Fortescue Pulls Debt Offering, Lower Iron Ore Prices Ahead

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Richard Branson famously said “If you want to be a millionaire, start with a billion dollars and launch a new airline,” well the same statement could probably be applied to iron ore mining.

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Fortescue Metals Group Ltd., the world’s fourth-largest Iron Ore miner and once the darling of the Australian stock market has fallen from $35.8 billion in 2008 to a market value of $5.8 billion this week reports the Sydney Morning Herald. The reasons aren’t hard to find. Amid a massively oversupplied market the iron ore price has collapsed.

Erosion of Ore Prices

Benchmark 62% ore for immediate delivery into China fell $3.1, or 5.4%, to $54.50 a metric ton, according to the FT quoting Steel Index data. The iron ore price has declined 18% this year after falling almost 50% in 2014. Since the start of the month, the ore has dropped 13.5% the FT says, and Wednesday’s price was the lowest since TSI pricing records began in 2008.

As a result, Fortescue had to pull plans to raise $2.5 billion of additional debt as the yield demanded by investors proved “unfavorable” in the company’s words. Fortescue’s existing unsecured 2022 notes are quoted at 75.8 cents on the dollar, a yield of 12.08%, while the company’s existing $4.9 billion term loan maturing in 2019 fell to about 90.25 cents on the dollar from 91 on Monday and 96 on March 5. Meanwhile, Fortescue’s shares fell 5.3% to $1.865 in Sydney on Wednesday, the lowest close since January 2009.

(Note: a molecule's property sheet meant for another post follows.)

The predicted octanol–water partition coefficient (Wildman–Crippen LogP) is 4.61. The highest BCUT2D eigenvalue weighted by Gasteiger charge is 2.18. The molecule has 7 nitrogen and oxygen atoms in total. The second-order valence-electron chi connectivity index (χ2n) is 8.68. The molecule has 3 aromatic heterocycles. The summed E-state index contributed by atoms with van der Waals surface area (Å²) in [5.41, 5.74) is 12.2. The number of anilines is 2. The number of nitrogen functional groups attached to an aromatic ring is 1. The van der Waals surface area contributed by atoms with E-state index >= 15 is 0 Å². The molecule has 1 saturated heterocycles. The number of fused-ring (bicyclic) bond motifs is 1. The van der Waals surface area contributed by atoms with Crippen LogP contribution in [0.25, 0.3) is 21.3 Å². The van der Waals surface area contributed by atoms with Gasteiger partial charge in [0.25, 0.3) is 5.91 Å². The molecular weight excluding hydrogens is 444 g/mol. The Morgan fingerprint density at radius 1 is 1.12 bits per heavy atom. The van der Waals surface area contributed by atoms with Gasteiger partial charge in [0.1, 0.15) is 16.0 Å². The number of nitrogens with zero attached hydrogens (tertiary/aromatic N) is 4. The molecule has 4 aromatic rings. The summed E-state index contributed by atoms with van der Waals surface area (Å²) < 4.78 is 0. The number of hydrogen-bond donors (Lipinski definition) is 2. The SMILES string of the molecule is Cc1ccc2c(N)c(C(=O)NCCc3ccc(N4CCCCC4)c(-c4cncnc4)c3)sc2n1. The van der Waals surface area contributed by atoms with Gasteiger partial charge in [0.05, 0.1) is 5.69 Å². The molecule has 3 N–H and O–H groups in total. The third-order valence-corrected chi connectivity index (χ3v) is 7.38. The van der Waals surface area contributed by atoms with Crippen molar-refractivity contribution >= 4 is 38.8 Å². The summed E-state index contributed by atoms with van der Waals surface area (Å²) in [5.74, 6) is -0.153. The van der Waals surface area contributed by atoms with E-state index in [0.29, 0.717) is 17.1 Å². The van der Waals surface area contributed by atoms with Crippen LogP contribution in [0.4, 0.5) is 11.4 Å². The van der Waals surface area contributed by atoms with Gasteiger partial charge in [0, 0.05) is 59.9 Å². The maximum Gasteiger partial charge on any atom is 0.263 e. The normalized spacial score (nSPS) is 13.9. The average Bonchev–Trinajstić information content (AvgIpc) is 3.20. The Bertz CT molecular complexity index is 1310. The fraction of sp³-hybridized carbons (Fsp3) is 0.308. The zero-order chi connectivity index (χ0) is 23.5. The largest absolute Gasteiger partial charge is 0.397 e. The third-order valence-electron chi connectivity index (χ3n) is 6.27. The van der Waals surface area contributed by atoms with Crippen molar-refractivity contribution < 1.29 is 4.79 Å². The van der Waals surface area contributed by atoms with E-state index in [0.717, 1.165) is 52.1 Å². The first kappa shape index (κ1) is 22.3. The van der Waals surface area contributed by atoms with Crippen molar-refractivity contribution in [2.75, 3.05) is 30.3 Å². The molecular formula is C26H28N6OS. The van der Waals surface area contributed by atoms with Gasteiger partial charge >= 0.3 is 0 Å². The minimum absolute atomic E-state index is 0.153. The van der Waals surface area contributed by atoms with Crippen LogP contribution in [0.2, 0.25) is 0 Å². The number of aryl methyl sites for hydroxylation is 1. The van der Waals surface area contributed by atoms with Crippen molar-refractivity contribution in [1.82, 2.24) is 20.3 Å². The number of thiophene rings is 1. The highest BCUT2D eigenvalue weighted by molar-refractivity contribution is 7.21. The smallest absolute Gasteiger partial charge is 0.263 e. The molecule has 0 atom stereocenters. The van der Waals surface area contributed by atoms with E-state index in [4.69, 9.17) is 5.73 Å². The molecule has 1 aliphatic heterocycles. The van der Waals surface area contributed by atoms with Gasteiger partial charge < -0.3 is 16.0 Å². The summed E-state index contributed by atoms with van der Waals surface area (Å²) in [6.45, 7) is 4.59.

Chinese Producers Hanging On

The big four iron ore producers and most analysts had expected low prices to have squeezed Chinese domestic producers out of the market by now. Their cost of production is generally way above current market levels but they have remained stubbornly in business and it has become clear that economics is not necessarily the deciding factor in China, particularly for state-owned and for mill-owned mines.



At current numbers, Fortescue (FMG Pilbara above) is vulnerable. With little to suggest prices will recover there is more risk to the downside than up. Back to the FT, analysts at Liberum, a London-based brokerage, are quoted as saying “We think this provides a clear incentive for the majors to continue to plow ahead with growth projects — Fortescue wouldn’t be able to deal with $50-a-ton iron ore for too long and members of the oligopoly are the obvious buyers of FMG’s assets from administrator.”

Lack of Industrial Demand

Although demand in China has weakened, BHP Billiton, Rio Tinto Group and Vale SA, the big iron ore producers, are still pushing ahead to increase production. The paper quotes forecasts that a further 100 mmt of capacity will hit the market this year. Yet, the FT quotes Melinda Moore, analyst at Standard Bank, saying, “Many believe the sell-down has been triggered by further environmental closures, forcing mill destocking. We think the market has simply caught up with China’s lack of industrial demand. As we saw from China’s power consumption figures, domestic industrial demand grew by just 1.3% year-on-year in January and February. While the steel industry has also had to contend with falling export orders, cutting into at least 30 to 40 mmt of annual demand.”

This isn’t just oversupply due to new mines. This is falling demand as well. Looks like it will get tougher for FMG and smaller producers around the world in the year ahead.


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